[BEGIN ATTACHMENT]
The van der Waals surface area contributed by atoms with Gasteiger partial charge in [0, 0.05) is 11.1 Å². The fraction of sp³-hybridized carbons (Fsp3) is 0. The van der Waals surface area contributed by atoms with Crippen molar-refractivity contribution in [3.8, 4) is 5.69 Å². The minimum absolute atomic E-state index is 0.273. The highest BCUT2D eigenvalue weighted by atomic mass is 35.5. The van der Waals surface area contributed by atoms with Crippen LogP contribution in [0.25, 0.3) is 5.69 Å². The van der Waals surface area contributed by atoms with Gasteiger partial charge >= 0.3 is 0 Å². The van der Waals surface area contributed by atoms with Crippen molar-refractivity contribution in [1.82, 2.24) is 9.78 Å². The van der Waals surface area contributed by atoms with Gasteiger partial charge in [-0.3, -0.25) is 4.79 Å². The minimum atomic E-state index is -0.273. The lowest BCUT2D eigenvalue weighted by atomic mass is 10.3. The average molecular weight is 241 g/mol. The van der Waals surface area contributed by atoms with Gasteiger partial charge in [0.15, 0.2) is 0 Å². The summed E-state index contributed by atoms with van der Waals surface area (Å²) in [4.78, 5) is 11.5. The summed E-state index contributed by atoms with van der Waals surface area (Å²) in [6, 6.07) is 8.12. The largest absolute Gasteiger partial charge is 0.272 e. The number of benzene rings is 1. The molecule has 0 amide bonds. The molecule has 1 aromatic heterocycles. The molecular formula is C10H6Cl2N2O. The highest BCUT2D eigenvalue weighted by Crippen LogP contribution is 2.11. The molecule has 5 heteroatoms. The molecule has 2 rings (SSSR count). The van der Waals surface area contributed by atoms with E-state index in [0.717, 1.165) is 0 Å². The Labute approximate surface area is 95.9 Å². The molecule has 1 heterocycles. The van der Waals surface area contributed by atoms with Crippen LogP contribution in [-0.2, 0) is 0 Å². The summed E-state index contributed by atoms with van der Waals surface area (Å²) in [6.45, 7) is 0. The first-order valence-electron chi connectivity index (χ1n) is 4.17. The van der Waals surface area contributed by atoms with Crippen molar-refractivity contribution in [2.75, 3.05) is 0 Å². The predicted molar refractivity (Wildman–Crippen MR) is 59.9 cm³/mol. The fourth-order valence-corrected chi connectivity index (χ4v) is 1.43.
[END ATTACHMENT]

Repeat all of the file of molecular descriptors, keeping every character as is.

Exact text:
The van der Waals surface area contributed by atoms with Gasteiger partial charge in [0, 0.05) is 11.1 Å². The fraction of sp³-hybridized carbons (Fsp3) is 0. The van der Waals surface area contributed by atoms with Crippen molar-refractivity contribution in [3.8, 4) is 5.69 Å². The minimum absolute atomic E-state index is 0.273. The highest BCUT2D eigenvalue weighted by atomic mass is 35.5. The van der Waals surface area contributed by atoms with Crippen LogP contribution in [0.25, 0.3) is 5.69 Å². The van der Waals surface area contributed by atoms with Gasteiger partial charge >= 0.3 is 0 Å². The van der Waals surface area contributed by atoms with Crippen molar-refractivity contribution in [1.82, 2.24) is 9.78 Å². The van der Waals surface area contributed by atoms with Gasteiger partial charge in [-0.3, -0.25) is 4.79 Å². The minimum atomic E-state index is -0.273. The lowest BCUT2D eigenvalue weighted by atomic mass is 10.3. The average molecular weight is 241 g/mol. The van der Waals surface area contributed by atoms with Gasteiger partial charge in [0.15, 0.2) is 0 Å². The summed E-state index contributed by atoms with van der Waals surface area (Å²) in [4.78, 5) is 11.5. The summed E-state index contributed by atoms with van der Waals surface area (Å²) in [6, 6.07) is 8.12. The largest absolute Gasteiger partial charge is 0.272 e. The number of benzene rings is 1. The molecule has 0 amide bonds. The molecule has 1 aromatic heterocycles. The molecular formula is C10H6Cl2N2O. The highest BCUT2D eigenvalue weighted by Crippen LogP contribution is 2.11. The molecule has 5 heteroatoms. The molecule has 2 rings (SSSR count). The van der Waals surface area contributed by atoms with E-state index in [0.717, 1.165) is 0 Å². The Labute approximate surface area is 95.9 Å². The molecule has 1 heterocycles. The van der Waals surface area contributed by atoms with Crippen LogP contribution in [-0.2, 0) is 0 Å². The summed E-state index contributed by atoms with van der Waals surface area (Å²) in [6.45, 7) is 0. The first-order valence-electron chi connectivity index (χ1n) is 4.17. The van der Waals surface area contributed by atoms with Crippen molar-refractivity contribution in [2.75, 3.05) is 0 Å². The predicted molar refractivity (Wildman–Crippen MR) is 59.9 cm³/mol. The fourth-order valence-corrected chi connectivity index (χ4v) is 1.43.